Save the date—Jesus is scheduled to make his second coming appearance on May 21, 2011.
That’s according to Harold Camping, founder of Family Radio, Inc. Billboards have been put up around Nashville, Tennessee and other cities like Detroit, Little Rock, Omaha, and Kansas City announcing the second coming. The cheesy billboards remind me of signs teasing a television series or the opening of a Broadway show. Jesus is about to make his big entrance only his final number will feature the Four Horsemen of the Apocalypse.
Tom Evans, spokesman for Family Radio said their math for setting the return date came from a verse in Luke 17: “As it was in the days of Noah, so shall it be in the days of the Son of Man.”
According to Camping’s prediction, the Rapture will happen exactly 7,000 years from the date that God first warned people about the flood. He said the flood happened in 4990 B.C., on what would have been May 21 in the modern calendar. God gave Noah one week of warning.
Since one day equals 1,000 years for God, that means there was a 7,000-year interval between the flood and rapture.
“We hope that anyone would get a Bible out and try and prove that this is wrong,” he said.
I suspect the advent of May 22, 2011 will be all the proof anyone needs, and it involves far fewer calculations.
I had already seen this date predicted on a van parked in a shopping center parking lot near Columbia, South Carolina months ago, so I suppose I’m already behind in my preparations. I count myself among the scoffers of second coming date-setting since Jesus himself said we won’t know the date or the time of his return.
Evans is prepared with his answer to me and others who laugh off their efforts:
“Sadly, only eight people survived the flood in Noah’s time,” he said. “The number of people that are going to be saved is going to be very small.”
All this rapture talk reminds me of a morning I spent in the chair at my hair salon. My hairdresser had been reading Tim LaHaye’s Left Behind series. She may be among the few convinced by Evans of the Rapture’s date. She was terrified after reading these books.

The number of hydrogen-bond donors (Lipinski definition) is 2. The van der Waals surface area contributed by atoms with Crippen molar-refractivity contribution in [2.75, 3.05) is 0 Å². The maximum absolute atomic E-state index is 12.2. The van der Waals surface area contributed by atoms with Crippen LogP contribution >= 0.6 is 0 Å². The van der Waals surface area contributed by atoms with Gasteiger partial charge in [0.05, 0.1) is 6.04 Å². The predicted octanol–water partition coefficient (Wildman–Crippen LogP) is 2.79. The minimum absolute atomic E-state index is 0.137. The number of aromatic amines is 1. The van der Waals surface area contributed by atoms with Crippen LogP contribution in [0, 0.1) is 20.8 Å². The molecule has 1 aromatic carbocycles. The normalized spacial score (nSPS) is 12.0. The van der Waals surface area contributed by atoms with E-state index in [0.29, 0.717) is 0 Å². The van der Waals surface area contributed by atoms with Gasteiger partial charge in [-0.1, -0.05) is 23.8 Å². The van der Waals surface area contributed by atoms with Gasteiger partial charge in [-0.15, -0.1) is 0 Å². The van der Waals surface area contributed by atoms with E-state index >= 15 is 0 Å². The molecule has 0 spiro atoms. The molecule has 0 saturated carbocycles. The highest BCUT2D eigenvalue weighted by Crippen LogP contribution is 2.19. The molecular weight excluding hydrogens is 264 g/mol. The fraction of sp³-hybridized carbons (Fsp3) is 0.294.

“Sherrie,” I said, “all that Rapture theology was invented in the 1800s. It’s not biblical.”
She fell silent and I watched in the mirror as she went wide-eyed.
Finally she spoke and said, “Are you telling me that you don’t believe Jesus is coming back?”
I sighed and said, “Sherrie, I believe Jesus comes back every day and every day we torture and kill him all over again.”
Sherrie didn’t say another word about God—and I walked out of the salon with a really bad haircut.
We’re too busy condemning others to hell while waiting on God to pick us up and Rapture us into heaven because we’re just sure we’re among the chosen. We’re too busy getting ours to worry about whose getting left behind in this lifetime.
It reminds me of the bumper sticker that reads, “Jesus is coming, look busy.” We’re so concerned to look busy—to look like we’re about God’s business in the world, that we forget what it means to truly be about God’s business in the world. Jesus isn’t some micro-managing boss who demands that we look busy or we’ll be in trouble. What God demands is that we do justice, love mercy and walk humbly with God. What God demands is that we love our neighbor just as much as we love ourselves and that we love God with all our heart, mind and strength.
It’s sad that we’d need a deadline to remind us of that.